Vice President Kamala Harris on Wednesday urged Vietnam to join the United States in challenging China’s belligerence in the South China Sea — as the Chinese Communist Party makes inroads with the Taliban amid the militant group’s reclaiming control over Afghanistan.
As part of her week-long trip through southeast Asia, Harris met with Vietnam’s Prime Minister Pham Minh Chinh and President Ngyuen Xuan Phuc, reiterating her criticism of China as the CCP moves in on the power vacuum in Afghanistan left by the US’ rushed evacuation.
“We need to find ways to pressure and raise the pressure, frankly, on Beijing to abide by the United Nations Convention on the Law of the Sea, and to challenge its bullying and excessive maritime claims,” she said as the administration faces international scorn for its botched withdrawal that has left thousands of Americans and allies stranded.
Harris, the first US vice president to visit Vietnam, added that the US will support sending additional US Coast Guard to defend the nation’s security interests in the region.
The vice president also revealed the new Centers for Disease Control and Prevention Southeast Asia regional office, making it one of four regional offices worldwide.
Harris’ trip has largely emphasized the US’ desire to strengthen alliances in the Indo-Pacific region while placing pressure on China’s growing influence.
China’s foreign minister met with a Taliban delegation in late-July as ties between the two began to warm ahead of the pullout of US forces from Afghanistan.
A photo posted on the ministry’s website showed Wang Yi posing with senior Taliban leader Mullah Abdul Ghani Baradar and his officials in the city of Tianjin before they sat down for talks.
The display of friendliness had the appearance of a diplomatic mission at a time when the terror group is hungry for legitimacy.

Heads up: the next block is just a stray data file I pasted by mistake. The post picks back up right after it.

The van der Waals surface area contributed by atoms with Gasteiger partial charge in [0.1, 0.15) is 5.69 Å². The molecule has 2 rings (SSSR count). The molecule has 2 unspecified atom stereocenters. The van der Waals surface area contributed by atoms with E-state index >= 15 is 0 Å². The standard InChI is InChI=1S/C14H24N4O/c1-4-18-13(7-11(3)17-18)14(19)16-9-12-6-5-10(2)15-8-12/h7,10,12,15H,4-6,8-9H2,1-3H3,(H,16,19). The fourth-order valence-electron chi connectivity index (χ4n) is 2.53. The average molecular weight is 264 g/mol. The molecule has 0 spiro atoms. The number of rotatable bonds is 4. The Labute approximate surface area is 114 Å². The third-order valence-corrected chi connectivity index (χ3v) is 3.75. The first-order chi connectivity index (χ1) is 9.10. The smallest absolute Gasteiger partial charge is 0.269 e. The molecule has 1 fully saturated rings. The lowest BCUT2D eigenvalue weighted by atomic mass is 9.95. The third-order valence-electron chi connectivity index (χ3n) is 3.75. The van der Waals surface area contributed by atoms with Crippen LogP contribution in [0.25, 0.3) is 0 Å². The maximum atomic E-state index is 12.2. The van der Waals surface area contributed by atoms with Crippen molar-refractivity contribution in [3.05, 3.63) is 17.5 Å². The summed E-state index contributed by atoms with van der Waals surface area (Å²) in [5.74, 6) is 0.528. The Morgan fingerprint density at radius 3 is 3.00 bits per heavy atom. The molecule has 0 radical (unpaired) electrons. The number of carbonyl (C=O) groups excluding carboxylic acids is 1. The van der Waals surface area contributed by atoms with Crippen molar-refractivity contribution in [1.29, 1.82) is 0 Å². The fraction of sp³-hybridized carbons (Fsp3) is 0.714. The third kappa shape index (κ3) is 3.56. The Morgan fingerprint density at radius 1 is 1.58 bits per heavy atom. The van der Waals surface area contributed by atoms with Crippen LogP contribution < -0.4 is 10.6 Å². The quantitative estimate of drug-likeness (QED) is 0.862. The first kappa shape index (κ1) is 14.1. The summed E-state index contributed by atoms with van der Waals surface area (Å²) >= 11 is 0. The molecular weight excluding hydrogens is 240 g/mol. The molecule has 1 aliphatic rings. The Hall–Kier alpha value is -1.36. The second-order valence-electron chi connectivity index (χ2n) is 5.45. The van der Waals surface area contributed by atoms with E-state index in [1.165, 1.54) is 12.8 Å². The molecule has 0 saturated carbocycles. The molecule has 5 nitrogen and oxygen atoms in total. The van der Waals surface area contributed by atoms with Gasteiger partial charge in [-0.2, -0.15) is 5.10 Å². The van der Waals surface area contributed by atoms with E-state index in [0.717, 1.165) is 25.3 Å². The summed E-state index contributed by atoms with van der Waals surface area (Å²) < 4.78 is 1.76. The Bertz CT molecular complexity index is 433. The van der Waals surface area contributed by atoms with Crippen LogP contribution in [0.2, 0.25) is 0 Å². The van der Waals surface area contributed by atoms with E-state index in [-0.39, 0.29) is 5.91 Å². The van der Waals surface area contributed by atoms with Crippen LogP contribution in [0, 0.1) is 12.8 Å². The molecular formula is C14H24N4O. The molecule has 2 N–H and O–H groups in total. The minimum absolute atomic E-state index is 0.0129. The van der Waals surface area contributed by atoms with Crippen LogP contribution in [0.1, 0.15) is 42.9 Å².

Wang said Beijing respects Afghan independence and territorial integrity and always adheres to non-interference in the country’s internal affairs, adding that the hasty withdrawal of the US and NATO “reveals the failure of America’s policies and offers the Afghan people an important opportunity to stabilize and develop their own country.”
Harris also paid tribute to the late-Sen. John McCain, who was shot down when he was a Navy fighter pilot in 1967 by North VIetnamese soldiers.
He was kept as a prisoner of war for more than five years in the country where he was subject to torture and solitary confinement until he was released in 1973.
There is a memorial for McCain in Hanoi.
The late senator represented Arizona in the House and Senate from 1987 until his death. He died of brain cancer on Aug. 25, 2018.
President Joe Biden, who met McCain in the Senate, was close friends with the Arizona senator and gave a eulogy at his funeral.
Earlier in the week while in Singapore, Harris slammed China for “unlawful claims” in the South China Sea, calling their actions “coercion” and “intimidation.”
“We know Beijing continues to coerce, to intimidate, and to make claims to the vast majority of the South China Sea,” she said.
“These unlawful claims have been rejected by the 2016 arbitral tribunal decision, and Beijing’s actions continue to undermine the rules-based order and threaten the sovereignty of nations.”
Harris has been criticized for going through with her trip amid the ongoing tragedy of the Afghanistan evacuation, which has seen thousands of Americans and their Afghan allies stuck in Taliban-controlled territory.
The vice president has defended the trip, calling it a “a reaffirmation of our commitment to our membership in the Indo-Pacific region.”
View original post